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Wisconsin's winters are getting warmer, and it's altering our agriculture, economy, health, and way of life. On the heels of Wisconsin's warmest winter ever, Thin Ice explores the impacts.

Exclamation point on a trend: State climatologist weighs in on Wisconsin’s extremely warm winter

Lake Monona, February 2024.
University of Wisconsin-Madison Center For Limnology
View of Lake Mendota, February 2024

Experts say Wisconsin is feeling the impacts of climate change. In fact, it’s all but certain that on Friday, the National Oceanic and Atmospheric Administration will announce that this winter is Wisconsin’s warmest on record.

Next week, WUWM's Susan Bence, Lina Tran and Chuck Quirmbach will explore Wisconsin’s warming winters in a series called Thin Ice.

First, we talk to Steve Vavrus, who leads the Wisconsin State Climatology Office for an overview of how climate change is affecting our weather.

Steve Vavrus heads the Wisconsin State Climatology Office
Susan Bence
Steve Vavrus heads the Wisconsin State Climatology Office

Vavrus is quick to remind Susan, climatology is about statistics.

READ: State Climatology Office & Wisconsin Initiative on Climate Change Impacts contribute to solutions

That’s why this past warm winter is so concerning.

“It was forecasted to be a mild winter, but not this mild. It’s easy to say we had a big El Niño this winter, and we did. And we’ve had a lots of winters that are warm in the past that had nothing to do with El Niño,” Vavrus says.

El Niño is a climate pattern that happens far to our west on the Pacific Ocean. When the ocean's surface is warmer than usual for longer than usual, it affects weather across the U.S. In our part of the country, it tends to cause warm, dry winters.

“El Niño is not the only explanation for what we’ve experienced. I think it’s reasonable to infer that probably this winter was a combination of a strong El Niño and long-term climate change,” Vavrus says.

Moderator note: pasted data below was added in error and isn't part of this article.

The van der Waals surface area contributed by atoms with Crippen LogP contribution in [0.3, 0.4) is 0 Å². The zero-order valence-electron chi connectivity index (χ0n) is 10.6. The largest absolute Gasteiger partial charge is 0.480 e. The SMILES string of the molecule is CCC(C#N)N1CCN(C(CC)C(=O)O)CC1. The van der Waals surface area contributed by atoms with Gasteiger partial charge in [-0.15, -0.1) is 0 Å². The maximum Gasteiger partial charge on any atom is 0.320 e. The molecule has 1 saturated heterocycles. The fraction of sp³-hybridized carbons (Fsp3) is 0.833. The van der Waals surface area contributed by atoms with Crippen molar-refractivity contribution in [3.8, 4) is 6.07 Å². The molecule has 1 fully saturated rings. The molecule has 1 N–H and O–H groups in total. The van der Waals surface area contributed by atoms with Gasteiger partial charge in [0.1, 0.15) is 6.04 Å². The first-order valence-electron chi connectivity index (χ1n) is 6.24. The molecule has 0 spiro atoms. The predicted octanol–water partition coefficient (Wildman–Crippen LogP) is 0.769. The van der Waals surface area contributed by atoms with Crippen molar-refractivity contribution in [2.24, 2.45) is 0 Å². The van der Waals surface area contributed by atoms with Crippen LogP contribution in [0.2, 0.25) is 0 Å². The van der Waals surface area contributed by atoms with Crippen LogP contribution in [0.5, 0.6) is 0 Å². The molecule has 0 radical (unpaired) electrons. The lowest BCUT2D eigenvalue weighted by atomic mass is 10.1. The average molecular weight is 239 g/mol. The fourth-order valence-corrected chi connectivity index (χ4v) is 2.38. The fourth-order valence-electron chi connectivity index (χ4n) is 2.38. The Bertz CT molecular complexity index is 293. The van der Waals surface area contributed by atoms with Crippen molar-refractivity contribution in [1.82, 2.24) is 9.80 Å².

Eighty percent of the past 25 years have been warmer than normal. Vavrus says that record pushes the conversation beyond “the expected envelope of variability."

“It’s getting harder and harder to dismiss the climate change portion. The fact that every winter now, I would bet, is going to be warmer than normal … I’m afraid that’s the direction we’re headed … because we’re no longer in a stationary climate anymore,” he says.

Vavrus says this winter is an exclamation point on a long-term trend, one he hopes can provide us with guidance. “It’s one thing to talk about climate change in the abstract, and especially to talk about future climate change, it’s another to experience a record-breaking warm winter or an historically dry period like we had last summer,” he says.

Vavrus says it looks like here in Wisconsin winters and springs will become wetter than they used to be. “And that could mean certainly more rain in the winters than we used to have, but it could also mean more snowfall when conditions are right. The real question is I think, summer,” Vavrus says. “Summer is tricky.”

Climate models show diverging predictions when it comes to summer. “But they do agree on a couple of things. One is that we are going to see more intense rainfalls when we do get rain — summer and other seasons,” Vavrus says.

And increasingly, Vavrus says, climate models point to more swings in precipitation. “From very wet, to very dry and back to very wet again, just saw [this] in 2023,” he says.

That unpredictability could make adapting difficult. “Not just for farmers, but all of us,” Vavrus says.

He says something positive could emerge out of the very warm “attention-getting” winter Wisconsin has just experienced.

Climate change is no longer an abstract concept. “I think that can be a wakeup call for people to say, OK, things aren’t the same as they used to be. What are we going to do about it? How can we adapt to it?” Vavrus says.

Starting Monday, WUWM will explore climate challenges and talk with people working to adapt during our weeklong Thin Ice series on Morning Edition, Lake Effect, and All Things Considered.


Susan is WUWM's environmental reporter.
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